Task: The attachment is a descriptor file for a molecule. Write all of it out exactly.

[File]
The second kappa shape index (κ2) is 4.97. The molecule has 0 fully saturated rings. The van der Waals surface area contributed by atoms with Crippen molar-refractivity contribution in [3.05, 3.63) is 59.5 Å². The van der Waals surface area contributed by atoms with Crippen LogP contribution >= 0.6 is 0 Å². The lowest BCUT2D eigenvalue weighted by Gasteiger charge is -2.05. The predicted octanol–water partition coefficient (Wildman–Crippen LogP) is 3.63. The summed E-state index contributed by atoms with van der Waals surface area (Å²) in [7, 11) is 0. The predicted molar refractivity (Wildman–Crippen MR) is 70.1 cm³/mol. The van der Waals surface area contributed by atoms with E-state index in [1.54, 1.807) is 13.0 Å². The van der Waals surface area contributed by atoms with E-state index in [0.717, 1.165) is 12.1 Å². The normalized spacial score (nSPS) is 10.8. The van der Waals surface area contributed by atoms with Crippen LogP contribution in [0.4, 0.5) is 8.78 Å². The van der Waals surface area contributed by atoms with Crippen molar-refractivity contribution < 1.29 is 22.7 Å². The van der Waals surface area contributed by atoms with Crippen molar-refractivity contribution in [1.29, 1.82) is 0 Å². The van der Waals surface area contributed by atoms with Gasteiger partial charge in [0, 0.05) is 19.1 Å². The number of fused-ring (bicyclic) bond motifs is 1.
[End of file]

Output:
The second kappa shape index (κ2) is 4.97. The molecule has 0 fully saturated rings. The van der Waals surface area contributed by atoms with Crippen molar-refractivity contribution in [3.05, 3.63) is 59.5 Å². The van der Waals surface area contributed by atoms with Crippen LogP contribution >= 0.6 is 0 Å². The lowest BCUT2D eigenvalue weighted by Gasteiger charge is -2.05. The predicted octanol–water partition coefficient (Wildman–Crippen LogP) is 3.63. The summed E-state index contributed by atoms with van der Waals surface area (Å²) in [7, 11) is 0. The predicted molar refractivity (Wildman–Crippen MR) is 70.1 cm³/mol. The van der Waals surface area contributed by atoms with E-state index in [1.54, 1.807) is 13.0 Å². The van der Waals surface area contributed by atoms with E-state index in [0.717, 1.165) is 12.1 Å². The normalized spacial score (nSPS) is 10.8. The van der Waals surface area contributed by atoms with Crippen LogP contribution in [0.4, 0.5) is 8.78 Å². The van der Waals surface area contributed by atoms with Crippen molar-refractivity contribution < 1.29 is 22.7 Å². The van der Waals surface area contributed by atoms with Crippen molar-refractivity contribution in [1.29, 1.82) is 0 Å². The van der Waals surface area contributed by atoms with Gasteiger partial charge in [0, 0.05) is 19.1 Å². The number of fused-ring (bicyclic) bond motifs is 1.